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Lady Louise Windsor was due to sit her AS-levels after her first fill year of A-Level study at a private school in Ascot near her family’s home Bagshot Park home. The Queen’s youngest granddaughter is studying English, history, politics and drama and is scheduled to take her A-levels in the summer of 2022.
Lady Louise’s GCSE exams were also cancelled as a result of coronavirus.
The 17-year-old received her teacher-assessed results last August but Buckingham Palace said the grades were a private matter.
All GCSE, AS and A-level exams in England will once again be replaced by school assessments this summer.
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Education Secretary Gavin Williamson told MPs that the Government will put its “trust in teachers, rather than algorithms”.
The Education Secretary acknowledged that exams are the “fairest way” of assessing what a student knows but said the impact of the pandemic meant it was not possible to hold exams in the summer.
The grading of GCSE and A-level students in England became a fiasco last summer when end-of-year exams were cancelled amid school closures.
Thousands of A-level students had their results downgraded from school estimates by a controversial algorithm, before Ofqual announced a U-turn, allowing them to use teachers’ predictions.
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But speaking on Wednesday, Mr Williamson said he wanted to use a form of teacher-assessed grades to award results rather than an algorithm.
He told the Commons: “While the details will need to be fine-tuned in consultation with Ofqual, the exam boards and teaching representative organisations.
“I can confirm now that I wish to use a form of teacher-assessed grades with training and support provided to ensure these are awarded fairly and consistently across the country.”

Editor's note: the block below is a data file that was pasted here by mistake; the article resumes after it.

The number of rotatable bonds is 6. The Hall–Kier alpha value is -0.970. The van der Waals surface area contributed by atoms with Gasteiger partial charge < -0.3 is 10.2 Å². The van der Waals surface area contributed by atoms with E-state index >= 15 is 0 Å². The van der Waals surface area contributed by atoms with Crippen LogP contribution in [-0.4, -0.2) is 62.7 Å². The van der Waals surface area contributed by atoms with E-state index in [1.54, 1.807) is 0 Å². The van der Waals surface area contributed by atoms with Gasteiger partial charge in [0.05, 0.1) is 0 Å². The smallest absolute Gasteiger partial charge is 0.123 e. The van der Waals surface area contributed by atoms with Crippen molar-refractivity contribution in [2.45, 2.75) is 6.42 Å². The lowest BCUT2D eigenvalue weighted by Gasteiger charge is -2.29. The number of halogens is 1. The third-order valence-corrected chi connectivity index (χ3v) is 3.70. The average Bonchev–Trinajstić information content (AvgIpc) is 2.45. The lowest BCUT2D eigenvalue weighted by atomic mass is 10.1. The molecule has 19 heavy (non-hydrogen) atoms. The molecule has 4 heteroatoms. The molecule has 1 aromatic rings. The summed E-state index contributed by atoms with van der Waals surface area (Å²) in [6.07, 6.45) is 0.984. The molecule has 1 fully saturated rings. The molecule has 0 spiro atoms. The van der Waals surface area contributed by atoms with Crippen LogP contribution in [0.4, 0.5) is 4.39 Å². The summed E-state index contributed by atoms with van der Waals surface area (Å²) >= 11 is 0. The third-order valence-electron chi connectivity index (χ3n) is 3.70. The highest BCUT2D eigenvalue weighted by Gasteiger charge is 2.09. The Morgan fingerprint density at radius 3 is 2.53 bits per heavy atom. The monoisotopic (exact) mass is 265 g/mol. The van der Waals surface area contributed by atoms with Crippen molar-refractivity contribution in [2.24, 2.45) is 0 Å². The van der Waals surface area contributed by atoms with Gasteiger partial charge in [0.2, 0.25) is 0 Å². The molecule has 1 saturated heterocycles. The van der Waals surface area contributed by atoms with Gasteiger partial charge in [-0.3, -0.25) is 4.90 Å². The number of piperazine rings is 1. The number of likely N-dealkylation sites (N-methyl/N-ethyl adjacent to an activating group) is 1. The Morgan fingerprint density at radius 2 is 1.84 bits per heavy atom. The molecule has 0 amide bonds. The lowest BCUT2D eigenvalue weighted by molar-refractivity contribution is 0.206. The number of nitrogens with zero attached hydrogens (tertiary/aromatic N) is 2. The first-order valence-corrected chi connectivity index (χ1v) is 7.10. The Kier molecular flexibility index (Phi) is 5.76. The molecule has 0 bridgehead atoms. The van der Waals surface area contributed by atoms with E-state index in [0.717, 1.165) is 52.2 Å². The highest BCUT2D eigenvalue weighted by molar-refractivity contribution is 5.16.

He said Ofsted will enforce legal requirements for state schools to provide high-quality remote education.
He said: “We expect schools to provide between three and five hours teaching a day, depending on the child’s age.
“If parents feel their child’s school is not providing suitable remote education they should first raise their concerns with the teacher or headteacher and, failing that, report the matter to Ofsted.”
Last month, Mr Williamson gave an “absolutely” cast-iron guarantee that exams in England would not be cancelled this academic year.
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Addressing his previous pledge, shadow education secretary Kate Green said: “At that moment we should have known they were doomed to be cancelled.”
Speaking in the Commons, Ms Green said: “It was disappointing Gavin Williamson did not make a new year’s resolution to avoid U-turns or chronic incompetence.
“Once again where the Secretary of State goes, chaos and confusion follows and it’s children, families and education staff across the country who pay the price for his incompetence.”
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